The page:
It is a string containing encoding for response.

3

selector

It is an attribute instantiated on first access and uses response as target.

The following table shows the methods supported by TextResponse objects in addition to response methods −

Sr.No Method & Description
1

xpath (query)

It is a shortcut to TextResponse.selector.xpath(query).

2

css (query)

It is a shortcut to TextResponse.selector.css(query).

3

body_as_unicode()

It is a response body available as a method, where response.text can be accessed multiple times.

HtmlResponse Objects

It is an object that supports encoding and auto-discovering by looking at the meta httpequiv attribute of HTML. Its parameters are the same as response class and is explained in Response objects section. It has the following class −

class scrapy.http.HtmlResponse(url[,status = 200, headers, body, flags])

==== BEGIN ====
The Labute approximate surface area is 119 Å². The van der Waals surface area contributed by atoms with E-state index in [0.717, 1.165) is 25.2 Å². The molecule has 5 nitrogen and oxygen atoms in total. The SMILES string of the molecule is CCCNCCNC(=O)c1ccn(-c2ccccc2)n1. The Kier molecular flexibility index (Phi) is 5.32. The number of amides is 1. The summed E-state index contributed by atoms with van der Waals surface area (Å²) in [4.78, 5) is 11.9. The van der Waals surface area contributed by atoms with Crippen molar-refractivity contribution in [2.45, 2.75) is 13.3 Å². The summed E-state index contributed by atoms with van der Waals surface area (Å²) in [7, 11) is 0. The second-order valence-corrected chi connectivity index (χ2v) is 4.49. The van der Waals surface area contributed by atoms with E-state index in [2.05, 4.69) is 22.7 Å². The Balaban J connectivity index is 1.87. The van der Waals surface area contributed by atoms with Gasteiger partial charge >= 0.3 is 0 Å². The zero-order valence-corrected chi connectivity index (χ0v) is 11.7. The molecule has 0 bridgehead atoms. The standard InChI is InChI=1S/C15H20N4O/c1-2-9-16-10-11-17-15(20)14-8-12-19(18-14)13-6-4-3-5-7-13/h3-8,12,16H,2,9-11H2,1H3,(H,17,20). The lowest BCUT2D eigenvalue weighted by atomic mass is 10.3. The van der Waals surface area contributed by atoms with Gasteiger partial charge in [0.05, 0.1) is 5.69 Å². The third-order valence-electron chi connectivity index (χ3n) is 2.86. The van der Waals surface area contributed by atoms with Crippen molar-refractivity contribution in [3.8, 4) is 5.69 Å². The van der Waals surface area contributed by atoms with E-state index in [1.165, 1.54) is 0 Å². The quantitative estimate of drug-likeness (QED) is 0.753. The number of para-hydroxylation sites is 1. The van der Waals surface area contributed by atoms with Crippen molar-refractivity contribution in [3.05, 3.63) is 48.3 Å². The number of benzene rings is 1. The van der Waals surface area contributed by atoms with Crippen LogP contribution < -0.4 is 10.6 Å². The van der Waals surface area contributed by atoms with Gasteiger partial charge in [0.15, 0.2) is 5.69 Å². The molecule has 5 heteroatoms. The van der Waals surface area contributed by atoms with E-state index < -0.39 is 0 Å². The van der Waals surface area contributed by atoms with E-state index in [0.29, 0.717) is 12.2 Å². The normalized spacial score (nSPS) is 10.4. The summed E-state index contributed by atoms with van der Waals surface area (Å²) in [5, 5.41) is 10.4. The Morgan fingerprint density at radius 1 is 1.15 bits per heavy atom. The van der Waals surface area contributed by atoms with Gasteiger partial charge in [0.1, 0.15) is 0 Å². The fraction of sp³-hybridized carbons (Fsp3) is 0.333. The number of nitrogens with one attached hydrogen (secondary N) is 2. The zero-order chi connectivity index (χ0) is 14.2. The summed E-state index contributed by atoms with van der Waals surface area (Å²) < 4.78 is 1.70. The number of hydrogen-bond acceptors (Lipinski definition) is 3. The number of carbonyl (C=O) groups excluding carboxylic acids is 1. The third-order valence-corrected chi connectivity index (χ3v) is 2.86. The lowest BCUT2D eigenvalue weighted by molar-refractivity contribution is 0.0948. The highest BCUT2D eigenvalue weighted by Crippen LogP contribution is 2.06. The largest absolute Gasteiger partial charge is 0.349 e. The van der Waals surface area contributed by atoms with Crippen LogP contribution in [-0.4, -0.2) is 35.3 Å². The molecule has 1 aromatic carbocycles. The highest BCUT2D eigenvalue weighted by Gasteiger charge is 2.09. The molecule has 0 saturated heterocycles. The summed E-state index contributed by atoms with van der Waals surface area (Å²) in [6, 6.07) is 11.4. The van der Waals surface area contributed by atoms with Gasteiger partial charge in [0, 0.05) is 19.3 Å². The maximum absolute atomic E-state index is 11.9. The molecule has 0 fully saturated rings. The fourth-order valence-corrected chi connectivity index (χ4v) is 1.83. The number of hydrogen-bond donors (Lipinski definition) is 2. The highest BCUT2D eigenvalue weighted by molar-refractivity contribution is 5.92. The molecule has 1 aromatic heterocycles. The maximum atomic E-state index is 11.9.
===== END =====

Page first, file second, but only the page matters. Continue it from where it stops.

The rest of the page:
XmlResponse Objects

It is an object that supports encoding and auto-discovering by looking at the XML line. Its parameters are the same as response class and is explained in Response objects section. It has the following class −

class scrapy.http.XmlResponse(url[, status = 200, headers, body, flags])

Scrapy &-8211; Link Extractors

Description

As the name itself indicates, Link Extractors are the objects that are used to extract links from web pages using scrapy.http.Response objects. In Scrapy, there are built-in extractors such as scrapy.linkextractors import LinkExtractor. You can customize your own link extractor according to your needs by implementing a simple interface.

Every link extractor has a public method called extract_links which includes a Response object and returns a list of scrapy.link.Link objects. You can instantiate the link extractors only once and call the extract_links method various times to extract links with different responses. The CrawlSpiderclass uses link extractors with a set of rules whose main purpose is to extract links.